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‘I’m gonna go harder’: iCarly reboot star Laci Mosley faces racist backlash

Approaching the half-way mark of 2021 (yes, can you believe it), a lot of old things are being made new again. Movies and shows we loved in the past are being given new life, but an unwarranted result of this has also been something that we have known for centuries yet still inflicts a fresh new wound every time it comes about.

The beloved show iCarly is one of the past loves that is being resurrected this year. Set to return on June 17 with original stars Miranda Cosgrove, Jerry Trainor, and Nathan Cress, the new cast members have not received the same warm welcome.


Laci Mosley was announced to play Harper, Carly’s (played by Cosgrove) roommate and best friend. The reception of this choice was faced with hateful comments complaining about the existence of the character, and worse comments targeted Mosley as an African American woman.

On Twitter, Mosley describes her feelings of distress when she finds out that her younger sister is exposed to the hate Mosley is receiving through videos on Tiktok. In a follow up tweet, Mosley exclaims that “y’all can’t break me” she adds that “being a Black woman is so hard but so lit I’m gonna go harder you’ll be mad forever.”

Mosley released an official statement, explaining that her character was not meant to replace Sam. She also acknowledges the talent of Jennette McCurdy who played Sam. Mosley explains how she is coping with the backlash, declaring that “I felt silly being so upset because I’ve been in this little brown body my entire life and racism isn’t new [,] but it still hurts.”

Laci Mosley iCarly

Laci Mosley also stresses the hard work of the entire team and expresses her disappointment and shock 

“When a celebration of all the hard work we’ve put into making this reboot was overshadowed by the most racism I’ve ever experienced in my life over the course of 72 hours.”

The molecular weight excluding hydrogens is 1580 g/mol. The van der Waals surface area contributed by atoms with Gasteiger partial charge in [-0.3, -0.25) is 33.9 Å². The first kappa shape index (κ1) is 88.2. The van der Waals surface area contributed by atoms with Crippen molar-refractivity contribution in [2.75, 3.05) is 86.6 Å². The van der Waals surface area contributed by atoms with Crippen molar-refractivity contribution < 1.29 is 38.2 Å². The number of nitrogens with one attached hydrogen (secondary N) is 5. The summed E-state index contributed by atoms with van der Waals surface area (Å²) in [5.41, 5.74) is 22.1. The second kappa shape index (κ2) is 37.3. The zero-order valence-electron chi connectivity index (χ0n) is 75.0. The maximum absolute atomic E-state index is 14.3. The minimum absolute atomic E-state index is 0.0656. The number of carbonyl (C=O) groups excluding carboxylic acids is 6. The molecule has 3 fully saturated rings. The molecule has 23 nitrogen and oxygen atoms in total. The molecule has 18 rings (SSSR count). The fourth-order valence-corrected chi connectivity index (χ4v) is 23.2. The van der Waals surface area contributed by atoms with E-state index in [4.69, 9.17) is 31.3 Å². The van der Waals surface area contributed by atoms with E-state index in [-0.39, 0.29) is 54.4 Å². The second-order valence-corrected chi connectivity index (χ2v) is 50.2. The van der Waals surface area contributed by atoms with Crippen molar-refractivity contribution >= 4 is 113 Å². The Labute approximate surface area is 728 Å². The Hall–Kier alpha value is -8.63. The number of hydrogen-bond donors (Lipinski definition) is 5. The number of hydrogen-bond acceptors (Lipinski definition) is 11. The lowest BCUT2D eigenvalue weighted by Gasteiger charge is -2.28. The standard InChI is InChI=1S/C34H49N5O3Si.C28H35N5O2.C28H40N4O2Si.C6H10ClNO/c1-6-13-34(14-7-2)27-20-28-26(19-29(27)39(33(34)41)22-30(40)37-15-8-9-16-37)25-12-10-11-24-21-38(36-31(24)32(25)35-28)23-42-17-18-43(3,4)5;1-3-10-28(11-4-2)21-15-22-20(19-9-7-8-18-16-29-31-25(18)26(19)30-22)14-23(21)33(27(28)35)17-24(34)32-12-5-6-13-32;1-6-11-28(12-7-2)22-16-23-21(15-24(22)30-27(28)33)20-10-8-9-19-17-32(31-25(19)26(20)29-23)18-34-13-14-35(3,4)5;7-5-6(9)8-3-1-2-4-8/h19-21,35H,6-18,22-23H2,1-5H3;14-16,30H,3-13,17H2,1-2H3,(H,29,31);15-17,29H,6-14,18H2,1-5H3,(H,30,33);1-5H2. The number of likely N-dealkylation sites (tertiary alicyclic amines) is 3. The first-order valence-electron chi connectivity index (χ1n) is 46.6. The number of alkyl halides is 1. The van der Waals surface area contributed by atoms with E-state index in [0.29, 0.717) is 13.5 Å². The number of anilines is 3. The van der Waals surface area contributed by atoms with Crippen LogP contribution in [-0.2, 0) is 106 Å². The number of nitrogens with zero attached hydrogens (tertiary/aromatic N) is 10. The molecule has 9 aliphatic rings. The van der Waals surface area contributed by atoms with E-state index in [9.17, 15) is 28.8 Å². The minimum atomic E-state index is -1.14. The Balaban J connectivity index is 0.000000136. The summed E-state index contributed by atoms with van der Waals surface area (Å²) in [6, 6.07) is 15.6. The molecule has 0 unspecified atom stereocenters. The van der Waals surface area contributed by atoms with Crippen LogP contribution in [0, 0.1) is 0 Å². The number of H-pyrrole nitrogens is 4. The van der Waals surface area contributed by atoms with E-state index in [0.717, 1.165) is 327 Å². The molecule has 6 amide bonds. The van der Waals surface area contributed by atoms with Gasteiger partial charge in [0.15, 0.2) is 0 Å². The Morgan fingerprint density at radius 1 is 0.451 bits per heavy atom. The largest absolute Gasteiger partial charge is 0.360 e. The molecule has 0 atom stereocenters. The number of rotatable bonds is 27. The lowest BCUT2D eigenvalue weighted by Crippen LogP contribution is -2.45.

iCarly show writer Franchesca Ramsey also took to Twitter to speak out against the racist comments and show her support for Laci Mosley. Ramsey speaks of the unfortunate fulfillment of her harsh, though accurate, expectation regarding the announcement of Mosley’s casting and her character, “If I’m being honest… I kinda expected it. And I hate that. It’s heart breaking that Black women just EXISTING results in an onslaught of racist abuse.” Ramsey also released a statement on behalf of the entire iCarly writing staff, denouncing all the racist attacks.

In subsequent tweets, Ramsey addresses the character of Harper (Mosley), the talent of Mosley and the fact that “something changing doesn’t erase/replace the original nor does it lessen its importance in your life” Ramsey posted photos of the racist comments, urging fans to call out racism when they see it. “It’s not ok.” She states, “And being a bystander isn’t ok either”. She tweeted a photo released by Paramount+, in collaboration with the iCarly production, speaking about the racist backlash. The photo was also shared by Cosgrove on her own Instagram account.

Ramsey also implies through one of her tweets that even the youngest member of their cast, Jaidyn Triplett, has been facing racial slander.

Soul Pixar
Danish actor Nikolaj Lie Kaas voices Joe Gardiner in the Danish dubbed version of ‘Soul’

Racial issues have not escaped the realms of children’s shows and other forms of entertainment aimed at children. The non-English dubbing of Pixar’s Soul has been called out due to the White actors who voice the Black protagonists of the film. Arguments such as a lack of the demographic for casting were debunked by the fact that other minor roles in the film were dubbed by Black actors. Thankfully, raising awareness on these issues has caused people to re-evaluate pre-established systems and address these accordingly.

Nickelodeon stars such as Nathan Janak, Miya Cech and Blue’s Clues & You! Filipino American host, Josh Dela Cruz, have also come together to speak out and express how to stop Asian-American and Pacific Islander hate.

It is important for all these issues to be brought to light, whether it occurs online, in recording studios or on the streets. Awareness is the first step required for people and institutions to take a second look within themselves, and spark concrete change. Even children’s entertainment and media are not exempted from these very real issues.


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